At Case Western Reserve University, once you’re in, you’re in. Students who have been accepted can take any of the available classes, whether it’s in computer science, engineering, or business. So, expect to learn from your classmates as much as you learn from your teachers if you’re looking at the Weatherhead School of Business.
“We have a single-door admission process where students can indicate a major interest, but we’re really focused on flexible learning,” Jim Hurley, assistant dean for Undergraduate and Integrated Studies, says. “We think it’s a great thing that our business courses are not populated just by business majors. Creation, innovation and partnerships happen organically at our school.”
Students at Case Western are also allowed to declare almost any major they want after enrolling, with exception to nursing and music. Students in the nursing major follow a strict schedule of class that begins from the first day and music major hopefuls go through interviews.
The undergraduate enrollment at the university is about 5,000, with about 1,300 students in the incoming class each year. There are currently about 700 students in the Weatherhead School. Within Weatherhead, students may choose from a bachelor of science in Accounting or Management as well as a bachelor of arts in Economics, which Hurley says has a “dual personality” since the degree is awarded by the College of Arts and Sciences. The faculty at Weatherhead believe in diving deep and diving early. That’s why students take begin taking accounting classes in their first semester.
FINDING SUPPORT AT WEATHERHEAD
Weatherhead’s mixed classes are not the only attraction for prospective students. Alex Doña, who graduated in 2015, transferred to Case Western after three years with the United States Coast Guard academy because of the school’s popularity among employers. He had been on the accounting track within the bachelor of science in Management degree when federal budget cuts were announced.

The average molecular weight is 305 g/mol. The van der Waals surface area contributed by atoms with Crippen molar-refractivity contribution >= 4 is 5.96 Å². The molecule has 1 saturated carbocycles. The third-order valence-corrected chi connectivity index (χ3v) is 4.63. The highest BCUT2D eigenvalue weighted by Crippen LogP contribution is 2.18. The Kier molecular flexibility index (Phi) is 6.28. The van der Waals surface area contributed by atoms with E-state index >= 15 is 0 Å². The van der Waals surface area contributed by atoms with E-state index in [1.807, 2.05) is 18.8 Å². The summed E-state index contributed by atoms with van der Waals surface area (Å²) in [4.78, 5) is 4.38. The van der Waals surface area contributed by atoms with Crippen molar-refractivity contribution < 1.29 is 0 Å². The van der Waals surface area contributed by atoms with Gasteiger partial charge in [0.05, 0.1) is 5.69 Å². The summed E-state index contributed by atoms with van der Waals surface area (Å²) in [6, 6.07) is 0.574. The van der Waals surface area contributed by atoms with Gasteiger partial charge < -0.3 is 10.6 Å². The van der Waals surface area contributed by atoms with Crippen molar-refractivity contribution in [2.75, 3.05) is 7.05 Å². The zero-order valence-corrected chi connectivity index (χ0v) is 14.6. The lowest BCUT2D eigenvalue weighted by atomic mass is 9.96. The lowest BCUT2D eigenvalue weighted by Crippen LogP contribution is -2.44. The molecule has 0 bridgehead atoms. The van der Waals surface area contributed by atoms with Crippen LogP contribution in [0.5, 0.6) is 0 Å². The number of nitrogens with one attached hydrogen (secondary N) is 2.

Even before attending Weatherhead, Doña had an impressive resume. He graduated from the prestigious Thomas Jefferson High School for Science and Technology in Fairfax, Virginia. The school placed first for the third consecutive year in Newsweek’s annual ranking of the best high schools in America in 2016. He was also a competitive swimmer in high school while working as a swim coach and lifeguard when not studying.
By the time he arrived at Weatherhead, he had toured in Alaska, London, Iceland, and Nova Scotia. He picked Case Western for it’s swim team and had plans to work on his accounting degree. However, he did neither, instead, he helped establish the Delta Sigma Phi chapter at the university and graduated with a bachelor of science in Management, majoring in Finance. He also completed two minor programs, in Marketing and Entrepreneurship.
“The (swim) team, my classmates, and swim coach helped me make smart decisions about sports and about navigating my career,” Doña says. “The school definitely knows the best route to help you succeed.”
Just nine days after graduation, Doña traveled to the San Francisco Bay Area to begin working at Google as an Account Strategist.
BREAKFASTS AND TREKS WITH POTENTIAL FUTURE EMPLOYERS
Dean Hurley’s voice is full of pride as he speaks about Weatherhead School being one of the smallest schools among those that are recognized for their undergraduate business programs. Because the Weatherhead family is small, students and alumni develop close relationships. For example, each semester, students are invited to sign up to be matched with an alumni working in the area they are interested in for mentorship. This program, called Coffee Connections, was launched two years ago by a staff member who saw the value of students being in extended contact with a recent graduate. And some have even lead to job offers.